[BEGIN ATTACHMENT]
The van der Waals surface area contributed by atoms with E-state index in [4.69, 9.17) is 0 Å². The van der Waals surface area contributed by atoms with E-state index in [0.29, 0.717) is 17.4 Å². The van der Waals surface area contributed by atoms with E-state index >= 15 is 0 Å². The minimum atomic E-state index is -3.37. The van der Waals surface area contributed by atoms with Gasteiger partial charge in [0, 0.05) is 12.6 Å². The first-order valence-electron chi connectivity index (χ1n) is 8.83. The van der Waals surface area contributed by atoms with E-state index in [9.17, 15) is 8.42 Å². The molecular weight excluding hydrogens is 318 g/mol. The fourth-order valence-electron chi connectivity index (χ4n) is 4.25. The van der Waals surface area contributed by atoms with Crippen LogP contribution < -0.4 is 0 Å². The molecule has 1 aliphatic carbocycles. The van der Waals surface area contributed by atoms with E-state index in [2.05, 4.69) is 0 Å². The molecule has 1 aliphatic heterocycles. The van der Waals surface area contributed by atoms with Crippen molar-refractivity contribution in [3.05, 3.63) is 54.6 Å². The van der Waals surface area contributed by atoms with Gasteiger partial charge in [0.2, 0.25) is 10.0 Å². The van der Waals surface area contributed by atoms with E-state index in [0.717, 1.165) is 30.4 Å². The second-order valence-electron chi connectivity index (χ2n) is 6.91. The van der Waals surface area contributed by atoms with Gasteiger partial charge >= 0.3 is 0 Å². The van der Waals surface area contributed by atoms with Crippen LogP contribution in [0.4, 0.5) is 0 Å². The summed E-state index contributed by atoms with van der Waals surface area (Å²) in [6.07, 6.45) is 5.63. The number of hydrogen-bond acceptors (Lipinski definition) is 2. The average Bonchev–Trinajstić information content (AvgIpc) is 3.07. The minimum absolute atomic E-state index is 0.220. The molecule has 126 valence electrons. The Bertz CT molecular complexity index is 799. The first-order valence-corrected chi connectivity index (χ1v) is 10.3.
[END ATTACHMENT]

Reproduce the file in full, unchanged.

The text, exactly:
The van der Waals surface area contributed by atoms with E-state index in [4.69, 9.17) is 0 Å². The van der Waals surface area contributed by atoms with E-state index in [0.29, 0.717) is 17.4 Å². The van der Waals surface area contributed by atoms with E-state index >= 15 is 0 Å². The minimum atomic E-state index is -3.37. The van der Waals surface area contributed by atoms with Gasteiger partial charge in [0, 0.05) is 12.6 Å². The first-order valence-electron chi connectivity index (χ1n) is 8.83. The van der Waals surface area contributed by atoms with E-state index in [9.17, 15) is 8.42 Å². The molecular weight excluding hydrogens is 318 g/mol. The fourth-order valence-electron chi connectivity index (χ4n) is 4.25. The van der Waals surface area contributed by atoms with Crippen LogP contribution < -0.4 is 0 Å². The molecule has 1 aliphatic carbocycles. The van der Waals surface area contributed by atoms with E-state index in [2.05, 4.69) is 0 Å². The molecule has 1 aliphatic heterocycles. The van der Waals surface area contributed by atoms with Crippen molar-refractivity contribution in [3.05, 3.63) is 54.6 Å². The van der Waals surface area contributed by atoms with Gasteiger partial charge in [0.2, 0.25) is 10.0 Å². The van der Waals surface area contributed by atoms with E-state index in [0.717, 1.165) is 30.4 Å². The second-order valence-electron chi connectivity index (χ2n) is 6.91. The van der Waals surface area contributed by atoms with Gasteiger partial charge >= 0.3 is 0 Å². The van der Waals surface area contributed by atoms with Crippen LogP contribution in [0.4, 0.5) is 0 Å². The summed E-state index contributed by atoms with van der Waals surface area (Å²) in [6.07, 6.45) is 5.63. The number of hydrogen-bond acceptors (Lipinski definition) is 2. The average Bonchev–Trinajstić information content (AvgIpc) is 3.07. The minimum absolute atomic E-state index is 0.220. The molecule has 126 valence electrons. The Bertz CT molecular complexity index is 799. The first-order valence-corrected chi connectivity index (χ1v) is 10.3.